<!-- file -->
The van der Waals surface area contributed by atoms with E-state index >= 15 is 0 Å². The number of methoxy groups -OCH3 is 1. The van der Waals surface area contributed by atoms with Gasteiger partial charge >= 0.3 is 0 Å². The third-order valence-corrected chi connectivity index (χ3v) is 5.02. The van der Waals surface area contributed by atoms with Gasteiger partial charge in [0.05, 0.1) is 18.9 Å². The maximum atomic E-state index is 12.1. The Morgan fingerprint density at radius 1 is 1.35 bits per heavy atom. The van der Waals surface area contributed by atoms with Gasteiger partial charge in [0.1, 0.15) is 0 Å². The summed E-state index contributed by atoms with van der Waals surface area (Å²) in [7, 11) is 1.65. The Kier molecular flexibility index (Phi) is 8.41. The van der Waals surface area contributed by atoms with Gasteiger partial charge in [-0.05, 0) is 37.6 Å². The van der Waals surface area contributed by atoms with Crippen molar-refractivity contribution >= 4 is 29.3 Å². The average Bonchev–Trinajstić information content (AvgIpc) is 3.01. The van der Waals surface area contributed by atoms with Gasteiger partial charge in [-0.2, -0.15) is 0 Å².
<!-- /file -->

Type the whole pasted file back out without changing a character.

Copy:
The van der Waals surface area contributed by atoms with E-state index >= 15 is 0 Å². The number of methoxy groups -OCH3 is 1. The van der Waals surface area contributed by atoms with Gasteiger partial charge >= 0.3 is 0 Å². The third-order valence-corrected chi connectivity index (χ3v) is 5.02. The van der Waals surface area contributed by atoms with Gasteiger partial charge in [0.05, 0.1) is 18.9 Å². The maximum atomic E-state index is 12.1. The Morgan fingerprint density at radius 1 is 1.35 bits per heavy atom. The van der Waals surface area contributed by atoms with Gasteiger partial charge in [0.1, 0.15) is 0 Å². The summed E-state index contributed by atoms with van der Waals surface area (Å²) in [7, 11) is 1.65. The Kier molecular flexibility index (Phi) is 8.41. The van der Waals surface area contributed by atoms with Gasteiger partial charge in [-0.05, 0) is 37.6 Å². The van der Waals surface area contributed by atoms with Crippen molar-refractivity contribution >= 4 is 29.3 Å². The average Bonchev–Trinajstić information content (AvgIpc) is 3.01. The van der Waals surface area contributed by atoms with Gasteiger partial charge in [-0.2, -0.15) is 0 Å².